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Grocery, food delivery business grows because of COVID-19

HyVee grocery store in Columbia, MO
HyVee grocery store in Columbia, MO


The threat of COVID-19 has some people second-guessing normal tasks such as going to the grocery store or eating out, but there are several options to help people do those things.

Grocery and food delivery services say they are taking extra steps to protect their workers and their customers during the global pandemic.

Instacart, a grocery shopping and delivery service, now provides shoppers with disinfecting wipes and is working with its retail partners to provide in-store sanitation stations.

Kathleen Burns, a local Instacart shopper, said she also takes steps of her own.

“If I have gloves and things available I will use that. I make sure I sanitize everything that I possibly can, wash my hands frequently, practice social distancing, all the things that we're told to do," she said.

In a statement, Instacart said it's seeing the highest demand in its history and Burns said it shows.

"It's definitely been a lot busier," she said, "but I think that's a good thing because it shows people are utilizing the service rather than being out in the public."

Restaurant delivery is also a booming business amid the outbreak.

Boone County is under a stay-at-home order through late April. The order required restaurants to stop dine-in service and rely only on delivery, takeout (including curbside) and drive-thru service.

Columbia DoorDash driver Jordan Elliott said Thursday was one of her busiest nights with some wait times at restaurants exceeding an hour. She echoed Burns' reasons for working in delivery, saying it's a good way to help people stay safe.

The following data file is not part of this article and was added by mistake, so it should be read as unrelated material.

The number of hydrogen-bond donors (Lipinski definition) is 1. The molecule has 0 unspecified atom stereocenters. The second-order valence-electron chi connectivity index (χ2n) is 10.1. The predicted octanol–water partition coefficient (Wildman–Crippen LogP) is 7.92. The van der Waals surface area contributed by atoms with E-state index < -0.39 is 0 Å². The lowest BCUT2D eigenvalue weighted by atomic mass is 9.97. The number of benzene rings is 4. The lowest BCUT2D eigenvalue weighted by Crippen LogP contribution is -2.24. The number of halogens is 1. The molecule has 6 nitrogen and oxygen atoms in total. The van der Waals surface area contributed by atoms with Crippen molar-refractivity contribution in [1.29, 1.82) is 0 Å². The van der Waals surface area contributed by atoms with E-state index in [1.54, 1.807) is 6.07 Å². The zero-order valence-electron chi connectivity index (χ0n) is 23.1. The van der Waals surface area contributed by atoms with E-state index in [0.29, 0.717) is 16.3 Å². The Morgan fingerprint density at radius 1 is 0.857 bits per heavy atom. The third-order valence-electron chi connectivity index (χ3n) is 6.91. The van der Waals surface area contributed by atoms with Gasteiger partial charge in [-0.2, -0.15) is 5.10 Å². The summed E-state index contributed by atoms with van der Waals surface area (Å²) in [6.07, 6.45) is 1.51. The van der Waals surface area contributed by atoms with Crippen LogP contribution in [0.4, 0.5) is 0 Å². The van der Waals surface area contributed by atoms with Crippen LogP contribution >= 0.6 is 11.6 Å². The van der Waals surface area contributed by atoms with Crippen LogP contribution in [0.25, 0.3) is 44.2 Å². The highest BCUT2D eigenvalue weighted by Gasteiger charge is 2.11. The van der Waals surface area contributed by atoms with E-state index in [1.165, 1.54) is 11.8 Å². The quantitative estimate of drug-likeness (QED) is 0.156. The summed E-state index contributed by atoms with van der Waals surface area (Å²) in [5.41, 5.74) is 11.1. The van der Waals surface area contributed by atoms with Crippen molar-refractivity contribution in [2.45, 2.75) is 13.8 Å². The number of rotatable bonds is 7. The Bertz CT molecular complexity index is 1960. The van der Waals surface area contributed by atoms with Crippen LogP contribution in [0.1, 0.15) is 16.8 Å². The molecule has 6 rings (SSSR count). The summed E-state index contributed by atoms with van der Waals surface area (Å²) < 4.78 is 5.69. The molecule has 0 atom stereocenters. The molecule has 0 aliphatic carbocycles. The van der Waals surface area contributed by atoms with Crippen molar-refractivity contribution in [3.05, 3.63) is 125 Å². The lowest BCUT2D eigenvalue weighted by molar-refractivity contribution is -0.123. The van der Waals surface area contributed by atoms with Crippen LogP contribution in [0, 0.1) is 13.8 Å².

"I do it honestly to make people feel safe," she said. "I didn't actually know how serious it was until I actually started and I had someone stop me and tell me I have a good heart for doing this."

Elliott said she takes steps to keep herself safe and healthy while delivering such as keeping a bottle of hand sanitizer in her car and washing her hands as often as she can.

DoorDash is also taking steps to keep its drivers and customers safe. In a statement, the company said it has shipped 1 million sets of free hand sanitizer and gloves to its drivers and changed the default delivery method to a no-contact option.

The company is also supporting local partner restaurants by not charging commission through April and "earmarking up to $20 million in merchant marketing programs to generate more revenue for restaurants that are already on DoorDash."

Similar companies, including Grubhub, are also working to help the restaurant industry stay afloat during these unprecedented times.

"We know these are tough times for independent restaurants because people are not eating out. Our mission here is to help keep their doors open through delivery and takeout. To increase cash flow and help restaurants pay their employees, we are deferring our own revenue from these local businesses – regardless if they're long-standing partners or new to our platform," Grubhub said in a statement.

Uber Eats is making similar moves by waiving delivery fees for more than 100,000 independent restaurants across the U.S. and Canada and launching daily marketing campaigns to encourage orders from local restaurants.

Article Topic Follows: Coronavirus

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Brittany Wiley

Brittany Wiley joined ABC 17 News in December 2018 as a full-time reporter. She anchors weekend morning broadcasts and reports in the early evening during the week.


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